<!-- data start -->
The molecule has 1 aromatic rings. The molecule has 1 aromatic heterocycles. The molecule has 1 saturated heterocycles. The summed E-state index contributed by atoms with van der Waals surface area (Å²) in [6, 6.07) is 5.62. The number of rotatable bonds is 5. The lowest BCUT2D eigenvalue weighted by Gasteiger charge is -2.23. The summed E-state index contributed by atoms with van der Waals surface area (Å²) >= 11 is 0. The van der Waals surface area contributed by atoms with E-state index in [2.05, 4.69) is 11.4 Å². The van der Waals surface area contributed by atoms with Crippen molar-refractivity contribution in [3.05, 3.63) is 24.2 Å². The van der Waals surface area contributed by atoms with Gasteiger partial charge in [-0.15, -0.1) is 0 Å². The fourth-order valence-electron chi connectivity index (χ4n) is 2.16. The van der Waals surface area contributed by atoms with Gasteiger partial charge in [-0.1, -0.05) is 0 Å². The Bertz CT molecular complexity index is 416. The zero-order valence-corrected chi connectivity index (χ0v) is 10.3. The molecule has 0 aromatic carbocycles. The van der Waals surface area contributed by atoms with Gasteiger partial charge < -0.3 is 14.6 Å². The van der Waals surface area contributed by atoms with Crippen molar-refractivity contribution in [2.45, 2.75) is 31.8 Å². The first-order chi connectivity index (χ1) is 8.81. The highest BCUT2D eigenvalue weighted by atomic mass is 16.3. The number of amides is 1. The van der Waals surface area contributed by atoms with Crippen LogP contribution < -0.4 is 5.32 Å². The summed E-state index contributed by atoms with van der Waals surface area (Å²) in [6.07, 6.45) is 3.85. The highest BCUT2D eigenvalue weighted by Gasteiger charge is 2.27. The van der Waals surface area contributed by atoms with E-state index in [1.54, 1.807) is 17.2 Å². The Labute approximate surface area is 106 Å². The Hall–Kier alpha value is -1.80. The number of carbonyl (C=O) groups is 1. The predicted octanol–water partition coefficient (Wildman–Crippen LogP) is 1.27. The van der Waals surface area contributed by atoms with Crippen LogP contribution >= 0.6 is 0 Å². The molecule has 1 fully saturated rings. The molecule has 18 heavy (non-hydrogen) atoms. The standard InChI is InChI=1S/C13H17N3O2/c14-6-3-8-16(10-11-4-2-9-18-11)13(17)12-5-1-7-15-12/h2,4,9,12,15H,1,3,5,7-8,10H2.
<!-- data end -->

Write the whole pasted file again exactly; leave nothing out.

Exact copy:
The molecule has 1 aromatic rings. The molecule has 1 aromatic heterocycles. The molecule has 1 saturated heterocycles. The summed E-state index contributed by atoms with van der Waals surface area (Å²) in [6, 6.07) is 5.62. The number of rotatable bonds is 5. The lowest BCUT2D eigenvalue weighted by Gasteiger charge is -2.23. The summed E-state index contributed by atoms with van der Waals surface area (Å²) >= 11 is 0. The van der Waals surface area contributed by atoms with E-state index in [2.05, 4.69) is 11.4 Å². The van der Waals surface area contributed by atoms with Crippen molar-refractivity contribution in [3.05, 3.63) is 24.2 Å². The van der Waals surface area contributed by atoms with Gasteiger partial charge in [-0.15, -0.1) is 0 Å². The fourth-order valence-electron chi connectivity index (χ4n) is 2.16. The van der Waals surface area contributed by atoms with Gasteiger partial charge in [-0.1, -0.05) is 0 Å². The Bertz CT molecular complexity index is 416. The zero-order valence-corrected chi connectivity index (χ0v) is 10.3. The molecule has 0 aromatic carbocycles. The van der Waals surface area contributed by atoms with Gasteiger partial charge < -0.3 is 14.6 Å². The van der Waals surface area contributed by atoms with Crippen molar-refractivity contribution in [2.45, 2.75) is 31.8 Å². The first-order chi connectivity index (χ1) is 8.81. The highest BCUT2D eigenvalue weighted by atomic mass is 16.3. The number of amides is 1. The van der Waals surface area contributed by atoms with Crippen LogP contribution < -0.4 is 5.32 Å². The summed E-state index contributed by atoms with van der Waals surface area (Å²) in [6.07, 6.45) is 3.85. The highest BCUT2D eigenvalue weighted by Gasteiger charge is 2.27. The van der Waals surface area contributed by atoms with E-state index in [1.54, 1.807) is 17.2 Å². The Labute approximate surface area is 106 Å². The Hall–Kier alpha value is -1.80. The number of carbonyl (C=O) groups is 1. The predicted octanol–water partition coefficient (Wildman–Crippen LogP) is 1.27. The van der Waals surface area contributed by atoms with Crippen LogP contribution >= 0.6 is 0 Å². The molecule has 1 fully saturated rings. The molecule has 18 heavy (non-hydrogen) atoms. The standard InChI is InChI=1S/C13H17N3O2/c14-6-3-8-16(10-11-4-2-9-18-11)13(17)12-5-1-7-15-12/h2,4,9,12,15H,1,3,5,7-8,10H2.